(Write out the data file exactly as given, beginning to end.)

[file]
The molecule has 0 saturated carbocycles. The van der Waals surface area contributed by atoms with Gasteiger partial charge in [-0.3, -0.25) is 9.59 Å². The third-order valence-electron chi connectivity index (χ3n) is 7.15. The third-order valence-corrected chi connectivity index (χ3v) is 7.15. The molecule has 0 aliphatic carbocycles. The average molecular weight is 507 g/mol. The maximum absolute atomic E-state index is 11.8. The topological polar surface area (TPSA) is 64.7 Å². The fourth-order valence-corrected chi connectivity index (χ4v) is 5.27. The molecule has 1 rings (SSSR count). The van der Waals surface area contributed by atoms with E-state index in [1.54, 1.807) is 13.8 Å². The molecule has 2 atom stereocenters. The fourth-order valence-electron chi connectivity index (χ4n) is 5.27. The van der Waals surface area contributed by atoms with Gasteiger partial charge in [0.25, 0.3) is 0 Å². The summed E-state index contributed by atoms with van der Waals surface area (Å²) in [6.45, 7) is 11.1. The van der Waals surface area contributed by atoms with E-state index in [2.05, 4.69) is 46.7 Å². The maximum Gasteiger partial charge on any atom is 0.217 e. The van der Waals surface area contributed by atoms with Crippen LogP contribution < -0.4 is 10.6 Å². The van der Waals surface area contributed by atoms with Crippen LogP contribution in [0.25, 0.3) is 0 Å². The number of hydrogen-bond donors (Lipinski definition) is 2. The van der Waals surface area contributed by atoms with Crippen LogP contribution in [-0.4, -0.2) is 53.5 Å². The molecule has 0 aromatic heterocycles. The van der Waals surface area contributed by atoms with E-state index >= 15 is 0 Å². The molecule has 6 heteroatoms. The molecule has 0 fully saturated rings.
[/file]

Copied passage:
The molecule has 0 saturated carbocycles. The van der Waals surface area contributed by atoms with Gasteiger partial charge in [-0.3, -0.25) is 9.59 Å². The third-order valence-electron chi connectivity index (χ3n) is 7.15. The third-order valence-corrected chi connectivity index (χ3v) is 7.15. The molecule has 0 aliphatic carbocycles. The average molecular weight is 507 g/mol. The maximum absolute atomic E-state index is 11.8. The topological polar surface area (TPSA) is 64.7 Å². The fourth-order valence-corrected chi connectivity index (χ4v) is 5.27. The molecule has 1 rings (SSSR count). The van der Waals surface area contributed by atoms with E-state index in [1.54, 1.807) is 13.8 Å². The molecule has 2 atom stereocenters. The fourth-order valence-electron chi connectivity index (χ4n) is 5.27. The van der Waals surface area contributed by atoms with Gasteiger partial charge in [0.25, 0.3) is 0 Å². The summed E-state index contributed by atoms with van der Waals surface area (Å²) in [6.45, 7) is 11.1. The van der Waals surface area contributed by atoms with E-state index in [2.05, 4.69) is 46.7 Å². The maximum Gasteiger partial charge on any atom is 0.217 e. The van der Waals surface area contributed by atoms with Crippen LogP contribution < -0.4 is 10.6 Å². The van der Waals surface area contributed by atoms with Crippen LogP contribution in [0.25, 0.3) is 0 Å². The number of hydrogen-bond donors (Lipinski definition) is 2. The van der Waals surface area contributed by atoms with Crippen LogP contribution in [-0.4, -0.2) is 53.5 Å². The molecule has 0 aromatic heterocycles. The van der Waals surface area contributed by atoms with E-state index >= 15 is 0 Å². The molecule has 6 heteroatoms. The molecule has 0 fully saturated rings.